The partnering lenders for the NCI include Ecobank Nigeria, Zenith Bank, Diamond Bank, Guaranty Trust Bank (GTBank), United Bank for Africa (UBA), Standard Chartered Bank, Access Bank and Fidelity Bank.

Ethiopia: To launch Eurobond

Ethiopian Prime Minister, Hailemariam Desalegn says his country is planning to launch a Eurobond once it secures its credit rating, but it will not open its telecoms and banking sectors to foreigners as revenue drawn from both sectors helps fund development of infrastructure.

Foreign appetite for African bonds has been strong as investors scramble for high yields. However, Prime Minister Desalegn’s declaration may disappoint foreign investors who had hoped for a paradigm shift from the state-led policies of former Prime Minister Meles Zenawi, who died last August.

The Prime Minister told journalists that he would stick to a policy that has kept the telecoms monopoly in state hands and the banking sector – dominated by three state institutions – off limits to foreigners, as income or financing from those entities is being used to develop the country’s infrastructure. Dasalegn also said that the East African nation is willing to harness the international debt market by issuing an external bond to relieve the country’s foreign currency shortage.

According to him, Ethiopia will also launch other bonds alongside Eurobond.

Although Prime Minister Desalegn did not give an exact date on when the country will get a credit rating, he hinted that it is at a critical stage alongside the issuance of the bond. A credit rating allows countries to access funds outside their country. The possession of a good credit rating attracts Foreign Direct Investment because it gives investors information about the economic stability of the country they are investing in.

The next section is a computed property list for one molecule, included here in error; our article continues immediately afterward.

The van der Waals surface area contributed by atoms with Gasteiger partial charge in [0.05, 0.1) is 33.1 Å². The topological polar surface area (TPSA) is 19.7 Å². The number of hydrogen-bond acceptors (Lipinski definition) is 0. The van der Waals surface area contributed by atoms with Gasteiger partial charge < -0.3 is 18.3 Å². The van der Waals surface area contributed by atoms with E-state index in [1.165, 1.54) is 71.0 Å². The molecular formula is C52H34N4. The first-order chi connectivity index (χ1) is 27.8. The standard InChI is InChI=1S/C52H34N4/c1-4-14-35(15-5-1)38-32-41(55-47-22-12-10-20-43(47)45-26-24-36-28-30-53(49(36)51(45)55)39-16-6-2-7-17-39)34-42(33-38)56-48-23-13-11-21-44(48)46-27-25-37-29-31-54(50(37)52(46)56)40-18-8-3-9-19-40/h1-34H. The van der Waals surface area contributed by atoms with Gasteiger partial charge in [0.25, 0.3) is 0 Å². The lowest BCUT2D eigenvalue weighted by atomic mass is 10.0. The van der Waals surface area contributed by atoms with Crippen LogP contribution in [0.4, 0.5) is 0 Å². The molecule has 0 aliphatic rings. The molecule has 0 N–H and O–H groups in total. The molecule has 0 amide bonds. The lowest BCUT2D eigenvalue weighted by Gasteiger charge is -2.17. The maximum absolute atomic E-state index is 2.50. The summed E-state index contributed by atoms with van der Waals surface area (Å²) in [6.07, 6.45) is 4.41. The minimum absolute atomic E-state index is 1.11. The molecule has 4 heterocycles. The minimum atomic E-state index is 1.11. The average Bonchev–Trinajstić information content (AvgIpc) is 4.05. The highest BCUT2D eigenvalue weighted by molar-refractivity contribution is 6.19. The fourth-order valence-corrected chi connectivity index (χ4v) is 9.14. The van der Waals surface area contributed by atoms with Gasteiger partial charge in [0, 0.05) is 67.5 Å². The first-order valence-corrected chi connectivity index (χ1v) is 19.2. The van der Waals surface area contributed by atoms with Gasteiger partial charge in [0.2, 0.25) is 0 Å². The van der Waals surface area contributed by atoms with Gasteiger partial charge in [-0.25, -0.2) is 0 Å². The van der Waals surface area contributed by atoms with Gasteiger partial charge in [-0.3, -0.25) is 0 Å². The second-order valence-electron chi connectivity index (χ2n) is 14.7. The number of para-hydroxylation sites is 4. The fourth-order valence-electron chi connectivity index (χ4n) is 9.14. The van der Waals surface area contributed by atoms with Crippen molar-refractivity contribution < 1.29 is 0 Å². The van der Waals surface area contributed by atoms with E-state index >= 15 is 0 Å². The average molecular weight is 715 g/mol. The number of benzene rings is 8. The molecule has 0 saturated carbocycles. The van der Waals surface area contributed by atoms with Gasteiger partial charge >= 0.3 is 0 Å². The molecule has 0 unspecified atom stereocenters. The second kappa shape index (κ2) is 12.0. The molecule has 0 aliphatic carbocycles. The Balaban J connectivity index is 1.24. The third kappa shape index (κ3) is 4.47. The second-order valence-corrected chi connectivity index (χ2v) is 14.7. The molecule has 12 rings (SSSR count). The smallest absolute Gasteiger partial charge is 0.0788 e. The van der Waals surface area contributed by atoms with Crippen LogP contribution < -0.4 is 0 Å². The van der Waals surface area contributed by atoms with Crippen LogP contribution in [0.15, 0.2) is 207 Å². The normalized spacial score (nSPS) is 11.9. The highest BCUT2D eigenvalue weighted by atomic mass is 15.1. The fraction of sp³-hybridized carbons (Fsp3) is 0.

Meanwhile, Ethiopian State Minister of Finance and Economic Development, Abraham Tekeste said the Ethiopian economy grew by 9.7% in the past fiscal year. Ethiopia, sub-Saharan Africa’s fifth largest economy, expects FDI of about $2 billion a year through 2015.

Zambia: More investors target mining sector

Several Chinese investors have expressed interest in investing in Zambia’s mining sector through the United Nations (UN) South-South Cooperation initiative, Commerce, Trade and Industry Minister Emmanuel Chenda has said.

Mr Chenda said in an interview that on the sidelines of the recently held UN General Assembly in the United States of America (USA), he met with several potential investors, among them Chinese, who expressed interest in setting up mineral exploration ventures in Zambia.

Meanwhile, Mr Chenda said the benefits of Government’s intervention to remove the subsidy on fossil fuels has started paying off as a number of other renewable forms of energy are being identified. The minister reiterated that maintaining the subsidy on fuel could have negatively affected the country’s capacity to generate energy from other sources.